If you ever watch Coach Litz in practice you just might hear him yer “Change of pace, change of direction!” a hundred times.
He’s not just yelling at the ball handler either – he wants all his players using this highly effective technique to lose their defensive player.
Change of pace simply means first running hard and then slowing down while you start to straighten up in order to make the defense think you are stopping. When the defense relaxes and starts to slow down himself then you put your head down and accelerate as quickly as possible.
This one move can get the defender off balance and create all the separation you need to leave him in the dust whether you are dribbling, cutting, or running the floor in transition.
The second half of this technique is pretty self explanatory. Since most times you change direction you will want to move towards the basket, you can accomplish this by planting your outside foot and then rotating your hips and head in that direction.
Long before ball handlers learned to dribble behind their back or between their legs they used a change of pace and change of direction to free themselves of full court pressure.
The next time you practice or play open gym try using the change of pace and change of direction technique.
Use it at least once when you have the ball and at least once again when you don’t have the ball but are cutting in order to receive a pass. Your coaches and teammates will be surprised at how easily you are creating space and getting open!
The pick and roll is one of the oldest and most popular plays in the history of basketball and teams that master the skills involved in the pick and roll can become virtually unstoppable. (For an example, go back and watch some video of last season’s San Antonio Spurs.)
However, there is obviously a huge difference between mastering the required skills and just running through them!
There are four main reasons why the pick and roll has been so effective for decades:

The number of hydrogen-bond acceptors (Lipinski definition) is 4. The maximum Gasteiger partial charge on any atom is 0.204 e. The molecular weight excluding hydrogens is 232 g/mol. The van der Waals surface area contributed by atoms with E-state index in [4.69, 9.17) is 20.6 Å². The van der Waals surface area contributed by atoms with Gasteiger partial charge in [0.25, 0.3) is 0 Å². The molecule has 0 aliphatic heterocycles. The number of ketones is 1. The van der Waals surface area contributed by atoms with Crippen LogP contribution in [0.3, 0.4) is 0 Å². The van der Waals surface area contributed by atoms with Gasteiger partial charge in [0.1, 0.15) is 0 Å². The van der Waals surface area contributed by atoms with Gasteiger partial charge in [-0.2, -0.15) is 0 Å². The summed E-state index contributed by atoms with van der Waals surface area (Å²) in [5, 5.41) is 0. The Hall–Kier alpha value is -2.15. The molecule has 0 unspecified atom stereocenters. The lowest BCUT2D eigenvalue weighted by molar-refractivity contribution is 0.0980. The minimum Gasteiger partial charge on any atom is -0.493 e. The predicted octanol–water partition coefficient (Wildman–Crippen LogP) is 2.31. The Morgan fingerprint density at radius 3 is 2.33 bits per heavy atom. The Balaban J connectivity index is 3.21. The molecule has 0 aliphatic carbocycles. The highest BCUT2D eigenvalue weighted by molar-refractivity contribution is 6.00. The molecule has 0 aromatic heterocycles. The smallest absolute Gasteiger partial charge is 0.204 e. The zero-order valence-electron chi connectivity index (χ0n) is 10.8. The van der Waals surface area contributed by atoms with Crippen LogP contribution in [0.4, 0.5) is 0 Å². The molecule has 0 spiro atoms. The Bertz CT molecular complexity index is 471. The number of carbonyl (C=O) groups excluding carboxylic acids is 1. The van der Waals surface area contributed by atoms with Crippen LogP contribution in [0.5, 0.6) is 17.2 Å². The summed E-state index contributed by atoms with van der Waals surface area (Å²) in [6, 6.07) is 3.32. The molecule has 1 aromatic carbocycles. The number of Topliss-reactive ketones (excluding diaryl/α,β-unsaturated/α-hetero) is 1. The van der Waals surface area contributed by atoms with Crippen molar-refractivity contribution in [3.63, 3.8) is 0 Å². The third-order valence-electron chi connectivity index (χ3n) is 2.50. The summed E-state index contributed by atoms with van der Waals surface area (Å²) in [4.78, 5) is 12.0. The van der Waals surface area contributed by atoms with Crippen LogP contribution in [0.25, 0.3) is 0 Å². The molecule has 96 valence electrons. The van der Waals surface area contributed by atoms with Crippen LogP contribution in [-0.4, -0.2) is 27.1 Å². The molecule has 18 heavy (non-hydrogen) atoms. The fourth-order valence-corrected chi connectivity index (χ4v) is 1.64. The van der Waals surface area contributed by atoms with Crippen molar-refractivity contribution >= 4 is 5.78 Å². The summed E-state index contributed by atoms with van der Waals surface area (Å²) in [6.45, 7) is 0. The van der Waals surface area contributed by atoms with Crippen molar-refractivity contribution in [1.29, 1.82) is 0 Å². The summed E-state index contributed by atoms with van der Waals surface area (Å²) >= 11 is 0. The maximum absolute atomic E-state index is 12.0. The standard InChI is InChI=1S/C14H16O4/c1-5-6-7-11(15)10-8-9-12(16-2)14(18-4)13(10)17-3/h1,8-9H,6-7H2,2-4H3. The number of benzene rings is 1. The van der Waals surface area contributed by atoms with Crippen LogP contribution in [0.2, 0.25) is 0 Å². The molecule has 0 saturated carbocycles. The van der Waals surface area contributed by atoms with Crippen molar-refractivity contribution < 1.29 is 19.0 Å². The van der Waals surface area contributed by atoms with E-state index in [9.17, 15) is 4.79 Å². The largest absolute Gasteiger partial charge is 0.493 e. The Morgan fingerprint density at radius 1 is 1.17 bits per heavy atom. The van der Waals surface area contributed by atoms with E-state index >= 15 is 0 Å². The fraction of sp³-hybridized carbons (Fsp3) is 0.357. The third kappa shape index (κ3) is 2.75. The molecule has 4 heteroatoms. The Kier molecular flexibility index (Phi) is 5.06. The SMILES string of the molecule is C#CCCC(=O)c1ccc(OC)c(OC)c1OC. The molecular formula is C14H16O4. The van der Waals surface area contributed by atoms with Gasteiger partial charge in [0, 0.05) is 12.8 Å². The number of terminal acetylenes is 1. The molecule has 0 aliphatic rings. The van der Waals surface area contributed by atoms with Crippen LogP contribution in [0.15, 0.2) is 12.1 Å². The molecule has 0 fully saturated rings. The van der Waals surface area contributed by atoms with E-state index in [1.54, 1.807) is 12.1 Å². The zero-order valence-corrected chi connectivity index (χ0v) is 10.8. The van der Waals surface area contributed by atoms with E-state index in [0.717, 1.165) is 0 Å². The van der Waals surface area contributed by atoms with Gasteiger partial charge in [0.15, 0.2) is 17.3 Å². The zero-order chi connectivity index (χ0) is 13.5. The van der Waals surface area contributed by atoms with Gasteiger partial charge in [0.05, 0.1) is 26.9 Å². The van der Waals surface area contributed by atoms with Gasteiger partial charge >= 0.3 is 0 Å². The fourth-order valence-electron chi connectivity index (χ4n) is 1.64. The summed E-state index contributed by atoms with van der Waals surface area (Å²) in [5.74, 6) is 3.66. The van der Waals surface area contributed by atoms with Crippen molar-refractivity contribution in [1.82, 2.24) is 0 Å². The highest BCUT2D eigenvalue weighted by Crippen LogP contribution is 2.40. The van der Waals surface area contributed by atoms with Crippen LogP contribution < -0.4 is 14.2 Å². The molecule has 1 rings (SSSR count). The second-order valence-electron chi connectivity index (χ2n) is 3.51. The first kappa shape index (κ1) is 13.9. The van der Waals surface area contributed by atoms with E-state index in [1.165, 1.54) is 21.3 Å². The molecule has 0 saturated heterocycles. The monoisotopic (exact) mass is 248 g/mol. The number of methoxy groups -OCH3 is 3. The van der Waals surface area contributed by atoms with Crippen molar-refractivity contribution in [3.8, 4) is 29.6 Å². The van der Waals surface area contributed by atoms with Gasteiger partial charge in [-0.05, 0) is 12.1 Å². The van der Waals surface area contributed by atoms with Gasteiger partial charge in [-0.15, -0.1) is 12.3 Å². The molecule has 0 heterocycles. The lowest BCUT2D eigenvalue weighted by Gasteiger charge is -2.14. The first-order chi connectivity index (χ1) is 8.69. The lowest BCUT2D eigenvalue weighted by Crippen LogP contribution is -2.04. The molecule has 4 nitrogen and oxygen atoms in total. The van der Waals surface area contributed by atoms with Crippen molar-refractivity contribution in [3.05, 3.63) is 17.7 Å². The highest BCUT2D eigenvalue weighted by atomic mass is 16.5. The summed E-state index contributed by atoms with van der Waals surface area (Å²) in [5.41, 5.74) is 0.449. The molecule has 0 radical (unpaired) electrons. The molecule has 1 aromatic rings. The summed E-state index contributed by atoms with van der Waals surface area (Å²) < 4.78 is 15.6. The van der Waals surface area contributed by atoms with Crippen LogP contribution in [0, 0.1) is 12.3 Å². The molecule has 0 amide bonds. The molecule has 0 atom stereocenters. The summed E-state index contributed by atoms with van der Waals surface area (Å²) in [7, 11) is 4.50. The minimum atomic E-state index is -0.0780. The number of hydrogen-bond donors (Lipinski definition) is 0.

1. Creates size and/or speed mismatches
2. Forces two defensive players to defend one offensive player which causes defenses to rotate and cover up
3. Gets opposing defenders in foul trouble
4. Lets you play your best offensive players regardless of “position”
I see a lot of middle school and youth teams running the pick and roll as well as nearly every team in the NBA. However, I don’t see a lot of high school teams using it.
If you are still thinking about what to run on offense this year you might want to consider adding a pick and roll option.
Not only is it effective if run correctly but it will cause opponents to prepare longer and differently for you than for other teams on their schedule.
Coaches: Is the offense you are going to use with your team this upcoming season for your players or is it really for you?
Are the shots produced by the offense good shots for your current players or are they good shots for you?
For example, are you running a perimeter oriented offense because you’re loaded with several outstanding guards or are you running it because you yourself were a perimeter player in high school?
Former New York Knick coach and current ESPN analyst Jeff Van Gundy says that the secret to effective offense is to get more quality shots for your best shooters/scorers than the other team can get for theirs.
The key word here is “quality.” What is a quality shot? Simply put, it is a shot that will be made more often that it will be missed. However, not all shooters shoot well from every spot on the floor.
Therefore, if you really want quality shots then find out where your best shooters like to shoot from and build your offense around those spots.
Those spots might not be the same ones you have always liked but the offense isn’t really for you now is it?
- Great shooting guards aren’t ball stoppers and score within their teams’ system. They let the game come to them but also know when it’s time to take over.
- Great shooting guards remember the makes and forget the misses. They ‘play present” and always have confidence in their game and in their scoring ability.
- Great shooting guards love getting buckets but also take pride in shutting down their opponent’s best scorer. They love making their opponent feel useless.
- Great shooting guards can their own shot but can also create for others. Great shooting guards are play-makers and not just scorers.
- Great shooting guards sprint the wings ever time. They know sprinting will reward them with open shots and finishes at the rim and open up opportunities for others.
- Great shooting guards can make 3’s consistently but don’t just settle for 3’s. They take on balance 3’s but can also score in mid range or at the basket.
The above concepts were taken from a series of tweets on the Pure Sweat Twitter Timeline.